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There's a morning radio show that airs here (and I'm sure there are plenty others that do something similar) that does something like this:

  • Girlfriend/wife suspects boyfriend/husband is cheating
  • While girlfriend is secretly listening, the radio show hosts call boyfriend pretending to offer a free romantic gift
  • Boyfriend says to send gift to someone other than his girlfriend
  • Girlfriend catches boyfriend, lots of on-air drama, etc

What I don't get is right before they call the boyfriend to trap him they ask the girlfriend something like "do we have your consent to put your boyfriend on the radio?"

Why is that? If this is about recording a phone call then wouldn't they already have permission to record everything once she consents (at least in one party consent states)? If something more is needed, what legal right does she have to consent on his behalf?

  • 1
    Why are you convinced those are real people? didyouknowfacts.com/former-dj-radio-business-fake – BlueDogRanch Aug 22 '18 at 16:10
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    @BlueDogRanch It wouldn't surprise me if it was all fake, but then why ask for consent? Is it just more theater? – BradDaBug Aug 22 '18 at 16:41
  • @guest271314 That FCC law has nothing to do with the OP's question. – BlueDogRanch Aug 22 '18 at 16:52
  • @BlueDogRanch In the case described at OP the radio station is actually not offering a consumer a product, or "gift", but calling on behalf of the client, the "girlfriend". If the radio station was not calling on behalf of the client, the "girlfriend", as a ruse, the "boyfriend" would have an expectation of actually receiving a "gift", where no "gift" would be forthcoming from the radio station, that is, a "deceptive practice" by the radio station. – guest271314 Aug 22 '18 at 16:59
  • @guest271314 And the FCC rule is entirely about slamming and paid phone service, not anything else. – BlueDogRanch Aug 22 '18 at 17:01
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Don't believe everything you hear on the radio or see on TV. That radio show is probably staged with actors; read https://didyouknowfacts.com/former-dj-radio-business-fake/ and the linked AMA on Reddit.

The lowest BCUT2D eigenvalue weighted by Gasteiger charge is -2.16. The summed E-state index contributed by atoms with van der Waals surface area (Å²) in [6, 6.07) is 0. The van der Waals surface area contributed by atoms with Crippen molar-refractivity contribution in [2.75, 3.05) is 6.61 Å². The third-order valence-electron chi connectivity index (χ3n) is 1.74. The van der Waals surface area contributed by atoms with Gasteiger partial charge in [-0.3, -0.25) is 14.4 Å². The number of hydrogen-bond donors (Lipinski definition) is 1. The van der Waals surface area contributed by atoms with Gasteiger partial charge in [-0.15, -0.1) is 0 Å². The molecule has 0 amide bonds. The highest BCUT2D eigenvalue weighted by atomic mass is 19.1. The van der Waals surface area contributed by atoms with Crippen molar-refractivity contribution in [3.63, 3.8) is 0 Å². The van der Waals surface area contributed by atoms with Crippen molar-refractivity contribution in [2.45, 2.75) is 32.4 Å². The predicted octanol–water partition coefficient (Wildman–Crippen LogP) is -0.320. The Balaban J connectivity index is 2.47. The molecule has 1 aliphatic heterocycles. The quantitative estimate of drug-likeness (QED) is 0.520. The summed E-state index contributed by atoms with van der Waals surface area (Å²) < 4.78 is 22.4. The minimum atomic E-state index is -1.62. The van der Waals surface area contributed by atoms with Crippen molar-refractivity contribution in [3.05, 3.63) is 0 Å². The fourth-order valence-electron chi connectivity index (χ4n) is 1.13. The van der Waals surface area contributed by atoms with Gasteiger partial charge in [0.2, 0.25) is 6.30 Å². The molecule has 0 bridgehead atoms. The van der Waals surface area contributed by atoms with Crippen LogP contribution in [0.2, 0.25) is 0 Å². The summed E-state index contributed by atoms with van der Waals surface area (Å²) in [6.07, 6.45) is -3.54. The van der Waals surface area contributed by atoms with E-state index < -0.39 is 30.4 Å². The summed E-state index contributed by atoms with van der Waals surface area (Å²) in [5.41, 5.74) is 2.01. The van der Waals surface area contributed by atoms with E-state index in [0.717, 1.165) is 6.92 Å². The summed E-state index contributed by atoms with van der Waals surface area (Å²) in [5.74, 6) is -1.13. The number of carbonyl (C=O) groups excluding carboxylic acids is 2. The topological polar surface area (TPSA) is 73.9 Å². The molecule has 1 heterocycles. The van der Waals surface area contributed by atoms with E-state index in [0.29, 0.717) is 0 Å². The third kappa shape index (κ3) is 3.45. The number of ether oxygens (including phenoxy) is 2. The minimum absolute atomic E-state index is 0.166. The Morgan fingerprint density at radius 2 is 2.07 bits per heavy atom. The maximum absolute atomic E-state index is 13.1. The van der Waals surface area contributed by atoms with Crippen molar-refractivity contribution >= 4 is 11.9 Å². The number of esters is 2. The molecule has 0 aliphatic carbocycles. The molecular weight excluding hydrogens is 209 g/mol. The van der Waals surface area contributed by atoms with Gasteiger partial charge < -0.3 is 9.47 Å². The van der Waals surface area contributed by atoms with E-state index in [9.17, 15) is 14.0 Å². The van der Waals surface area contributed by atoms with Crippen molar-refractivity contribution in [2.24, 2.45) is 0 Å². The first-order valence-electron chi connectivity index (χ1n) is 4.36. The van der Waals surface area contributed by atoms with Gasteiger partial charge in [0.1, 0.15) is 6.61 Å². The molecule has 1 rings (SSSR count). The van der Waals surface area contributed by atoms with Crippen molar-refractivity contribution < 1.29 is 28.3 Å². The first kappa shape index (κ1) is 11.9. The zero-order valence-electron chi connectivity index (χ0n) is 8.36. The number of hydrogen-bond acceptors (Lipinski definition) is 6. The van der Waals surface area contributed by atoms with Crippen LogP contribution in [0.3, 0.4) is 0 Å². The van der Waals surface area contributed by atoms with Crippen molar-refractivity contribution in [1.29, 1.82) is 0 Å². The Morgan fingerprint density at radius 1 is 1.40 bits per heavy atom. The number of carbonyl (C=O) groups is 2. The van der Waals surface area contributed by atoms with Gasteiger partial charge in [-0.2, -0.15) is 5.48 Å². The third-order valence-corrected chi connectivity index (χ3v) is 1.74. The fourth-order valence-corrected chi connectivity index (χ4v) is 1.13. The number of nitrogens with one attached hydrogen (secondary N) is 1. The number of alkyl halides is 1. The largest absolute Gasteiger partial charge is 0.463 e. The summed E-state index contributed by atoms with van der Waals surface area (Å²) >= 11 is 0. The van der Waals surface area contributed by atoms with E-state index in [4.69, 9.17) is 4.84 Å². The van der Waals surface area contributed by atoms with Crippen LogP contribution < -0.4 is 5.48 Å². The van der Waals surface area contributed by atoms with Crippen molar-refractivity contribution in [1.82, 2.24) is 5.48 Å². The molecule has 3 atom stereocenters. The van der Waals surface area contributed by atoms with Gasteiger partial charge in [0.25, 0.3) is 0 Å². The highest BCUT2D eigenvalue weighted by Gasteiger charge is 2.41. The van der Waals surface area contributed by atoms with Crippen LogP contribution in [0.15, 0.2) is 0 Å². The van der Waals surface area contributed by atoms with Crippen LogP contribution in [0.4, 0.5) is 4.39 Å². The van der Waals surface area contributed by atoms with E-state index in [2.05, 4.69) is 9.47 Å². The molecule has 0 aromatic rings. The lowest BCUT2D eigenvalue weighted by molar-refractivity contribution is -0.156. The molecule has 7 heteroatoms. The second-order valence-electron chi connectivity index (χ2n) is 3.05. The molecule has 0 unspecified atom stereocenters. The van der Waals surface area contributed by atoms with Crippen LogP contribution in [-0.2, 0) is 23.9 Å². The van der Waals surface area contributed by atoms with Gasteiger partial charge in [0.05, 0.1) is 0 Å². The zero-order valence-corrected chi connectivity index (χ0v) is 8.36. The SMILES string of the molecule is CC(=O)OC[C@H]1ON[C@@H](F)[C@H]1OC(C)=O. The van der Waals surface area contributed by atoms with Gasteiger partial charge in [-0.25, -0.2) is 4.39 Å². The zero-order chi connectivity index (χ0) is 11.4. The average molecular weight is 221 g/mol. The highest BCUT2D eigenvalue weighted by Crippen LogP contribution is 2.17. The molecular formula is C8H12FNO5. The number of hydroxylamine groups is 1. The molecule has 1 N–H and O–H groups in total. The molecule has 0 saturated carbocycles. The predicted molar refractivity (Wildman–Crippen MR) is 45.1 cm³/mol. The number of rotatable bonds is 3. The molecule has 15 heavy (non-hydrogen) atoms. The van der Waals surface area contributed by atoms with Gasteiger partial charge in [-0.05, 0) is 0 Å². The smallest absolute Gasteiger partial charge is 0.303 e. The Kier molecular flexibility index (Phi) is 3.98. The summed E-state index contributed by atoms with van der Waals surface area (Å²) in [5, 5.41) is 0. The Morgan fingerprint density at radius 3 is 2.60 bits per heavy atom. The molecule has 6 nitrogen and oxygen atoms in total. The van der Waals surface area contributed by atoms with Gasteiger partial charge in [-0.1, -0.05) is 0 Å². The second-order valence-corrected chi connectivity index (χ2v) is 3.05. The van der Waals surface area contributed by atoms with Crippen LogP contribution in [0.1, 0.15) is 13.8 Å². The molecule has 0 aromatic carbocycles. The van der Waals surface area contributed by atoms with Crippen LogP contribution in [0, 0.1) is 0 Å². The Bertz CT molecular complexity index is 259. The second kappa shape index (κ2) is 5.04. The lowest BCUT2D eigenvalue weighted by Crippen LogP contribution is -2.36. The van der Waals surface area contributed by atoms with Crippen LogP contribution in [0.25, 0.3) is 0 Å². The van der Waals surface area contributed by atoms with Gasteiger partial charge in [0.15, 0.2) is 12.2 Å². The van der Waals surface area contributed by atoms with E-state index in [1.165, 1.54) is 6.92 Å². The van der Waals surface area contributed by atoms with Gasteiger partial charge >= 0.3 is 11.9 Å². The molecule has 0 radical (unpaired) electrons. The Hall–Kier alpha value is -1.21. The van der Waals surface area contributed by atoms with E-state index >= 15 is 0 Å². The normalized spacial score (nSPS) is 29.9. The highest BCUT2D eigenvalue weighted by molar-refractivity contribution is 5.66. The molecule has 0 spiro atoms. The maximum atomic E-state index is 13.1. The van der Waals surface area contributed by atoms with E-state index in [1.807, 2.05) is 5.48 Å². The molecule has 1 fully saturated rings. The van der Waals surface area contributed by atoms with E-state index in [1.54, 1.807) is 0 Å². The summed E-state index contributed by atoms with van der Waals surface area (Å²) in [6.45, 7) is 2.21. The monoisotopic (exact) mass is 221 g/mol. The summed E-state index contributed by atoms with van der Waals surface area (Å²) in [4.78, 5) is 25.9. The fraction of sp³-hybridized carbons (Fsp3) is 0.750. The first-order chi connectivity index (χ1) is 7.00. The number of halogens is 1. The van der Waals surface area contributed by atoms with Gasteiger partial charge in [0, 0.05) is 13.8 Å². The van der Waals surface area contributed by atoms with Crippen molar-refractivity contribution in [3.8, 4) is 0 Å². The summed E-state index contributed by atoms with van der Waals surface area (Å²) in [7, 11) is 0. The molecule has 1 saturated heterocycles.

If it happens that radio show is not entirely acted out, I'm sure the radio station has their legal ducks in a row. The station as a business and the DJ as an individual would have some legal exposure to "out" or reveal affairs on the air, so if the show is not a total act, all callers will have signed or agreed to verbal releases which state that all participants are recorded and the outcomes may be unpredictable, the station and the DJ are not liable, etc. One or two party consent for recording and broadcasting will be respected; if they weren't, the station would be sued out of existence.

The idea that they ask for consent on the air and act like that is required is simply more of the act. 99% of the listeners have no legal training, and the magic word "consent" makes the show sound more real and lawful. As above, there could be releases agreed to on the phone before the call is switch to broadcast, i.e. "do you agree to let us broadcast you and are you aware of this and any ramifications?" and that would be recorded by the station for their legal protection. But a good lawyer could get around that in court.

See also Is it legal for police to travel with a film crew and publicize arrest footage without consent? and also Is 'You the Jury' TV show really legal?

  • A similar program on the radio near me explicitly says (after the fact) that all calls were pre-recorded and consent received from all parties. If the calls in question here are real, they're still almost certainly pre-recorded, selected for being "interesting", and consent granted outside of the broadcast portion of the call. – Bobson Aug 23 '18 at 12:30
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Specifically in the case of recording phone calls for broadcast: No, all parties must consent before any recording can take place.

See this FCC rule (emphasis mine):

The Commission's rule regarding broadcast of telephone conversations is set forth at Section 73.1206 of the Commission's rules, 47 C.F.R. § 73.1206.

Pursuant to this rule, before recording a telephone conversation for broadcast, or broadcasting such a conversation simultaneously with its occurrence, a licensee shall inform any party to the call of the licensee's intention to broadcast the conversation, except where such party is aware, or may be presumed to be aware from the circumstances of the conversation that it is being or likely will be broadcast. Such awareness is presumed to exist only when the other party to the call is associated with the station (such as an employee or part-time reporter), or where the other party originates the call and it is obvious that it is in connection with a program in which the station customarily broadcasts telephone conversations.

Since this consent is required before recording, and can't be granted after the fact, and assuming that radio stations actually cover themselves legally (rather than rely on ignorance of the law), there are no real "surprise" calls. At best, the content of the call will be a surprise, but the fact that it is for radio broadcast won't be.

  • Does "any party" mean "at least one party" or "all parties?" To me it sounds like "at least one," but I know that lawyers use a different English than I do. – BradDaBug Aug 23 '18 at 18:49
  • IANAL, but I read it as "any[one who is a] party to the call". Otherwise, it'd be "at least one party" or maybe "a party". – Bobson Aug 23 '18 at 19:12

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